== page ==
Ponnada: Love the helmet


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I love riding motorcycles. And having the wind blow through my hair? It is indescribably amazing — I feel free. But the price of this freedom seems to be, indeed, eternal vigilance.

Last year, a West High student died in a moped crash while riding without a helmet. In an effort to try to prevent many more such unfortunate events, Iowa City resident and retired UI dental expert Bill Olin has gathered forces to persuade policymakers to pass legislation requiring riders to wear helmets, as reported by the Press Citizen.

Forget the freedom. I’d rather everyone be safe and alive than dangerous and dead.

In the United States, 19 states have laws requiring all motorcyclists to wear a helmet, according to the Insurance Institute for Highway Safety. Laws requiring only some motorcyclists to wear a helmet are in place in 28 states, and there are three states in which there is no helmet law at all — Illinois, New Hampshire, and, yes, Iowa.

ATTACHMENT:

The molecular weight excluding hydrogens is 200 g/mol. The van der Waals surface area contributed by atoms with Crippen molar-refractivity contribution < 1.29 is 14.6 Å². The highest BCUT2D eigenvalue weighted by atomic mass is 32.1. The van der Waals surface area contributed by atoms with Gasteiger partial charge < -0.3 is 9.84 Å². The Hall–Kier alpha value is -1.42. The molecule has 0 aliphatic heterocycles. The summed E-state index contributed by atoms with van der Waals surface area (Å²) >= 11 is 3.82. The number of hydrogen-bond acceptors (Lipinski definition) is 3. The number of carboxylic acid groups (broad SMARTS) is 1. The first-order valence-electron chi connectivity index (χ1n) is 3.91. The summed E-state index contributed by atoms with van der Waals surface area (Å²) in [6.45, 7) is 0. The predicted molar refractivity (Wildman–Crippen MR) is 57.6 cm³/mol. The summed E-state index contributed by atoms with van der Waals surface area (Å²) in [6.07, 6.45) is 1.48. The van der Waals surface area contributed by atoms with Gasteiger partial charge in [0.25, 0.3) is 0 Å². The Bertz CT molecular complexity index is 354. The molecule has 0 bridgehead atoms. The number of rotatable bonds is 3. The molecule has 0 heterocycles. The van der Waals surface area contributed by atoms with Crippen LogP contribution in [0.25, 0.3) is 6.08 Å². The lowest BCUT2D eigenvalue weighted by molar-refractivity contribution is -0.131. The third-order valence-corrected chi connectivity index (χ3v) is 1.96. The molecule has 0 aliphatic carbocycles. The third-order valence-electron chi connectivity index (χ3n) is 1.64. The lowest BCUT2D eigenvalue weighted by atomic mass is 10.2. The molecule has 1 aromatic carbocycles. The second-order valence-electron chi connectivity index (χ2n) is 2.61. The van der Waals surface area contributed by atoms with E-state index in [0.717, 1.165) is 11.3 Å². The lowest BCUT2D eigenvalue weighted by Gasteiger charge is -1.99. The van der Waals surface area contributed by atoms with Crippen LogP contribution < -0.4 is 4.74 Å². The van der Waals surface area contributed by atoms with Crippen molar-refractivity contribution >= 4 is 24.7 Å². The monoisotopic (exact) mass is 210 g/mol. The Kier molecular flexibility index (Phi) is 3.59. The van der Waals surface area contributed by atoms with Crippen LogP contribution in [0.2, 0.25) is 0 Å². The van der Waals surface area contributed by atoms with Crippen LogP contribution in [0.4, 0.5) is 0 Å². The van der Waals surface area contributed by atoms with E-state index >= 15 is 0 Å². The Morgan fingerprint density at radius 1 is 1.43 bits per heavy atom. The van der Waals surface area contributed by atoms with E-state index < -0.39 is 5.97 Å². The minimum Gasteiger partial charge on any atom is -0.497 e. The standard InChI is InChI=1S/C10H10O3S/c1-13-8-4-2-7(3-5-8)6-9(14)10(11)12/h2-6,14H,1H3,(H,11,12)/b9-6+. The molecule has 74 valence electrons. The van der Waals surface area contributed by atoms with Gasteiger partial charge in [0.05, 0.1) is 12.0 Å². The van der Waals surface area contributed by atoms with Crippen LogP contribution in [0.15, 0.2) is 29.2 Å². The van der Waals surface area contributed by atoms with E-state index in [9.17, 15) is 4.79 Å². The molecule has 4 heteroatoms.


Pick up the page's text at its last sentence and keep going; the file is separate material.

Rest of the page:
Iowa Department of Transportation data show there have been 48 motorcycle crashes and 50 fatalities so far this year — and these data do not include drivers or passengers of other vehicles or pedestrians killed. Also, in 37 of those cases, it was clear that there was no helmet use. What a shocker.

When people as young as 14 can get a permit to operate a moped in Iowa, it is absolutely ridiculous that there are no laws in place to protect them. The Centers for Disease Control and Prevention states that helmets reduce the risk of death by 37 percent, and the organization suggested in a motorcycle-safety report card to the state that Iowa should consider enacting a universal helmet law.

Some legislators and locals such as members of ABATE of Iowa, a motorcycle interest group, oppose the proposal of helmet laws. The members insist that this is another way in which the government infringes in citizens’ private lives.

But that’s like saying people in cars shouldn’t wear seat belts or pedestrians shouldn’t walk in crosswalks.

This is just unarguably one of those cases in which something has to be done in the interest of protecting the lives of citizens. By not wearing helmets, motorcyclists are not only endangering their own lives but also the lives of others — to which they have no right.

Some of the freedom has to go. Before you rev up your bike, pick up a helmet and strap it on.

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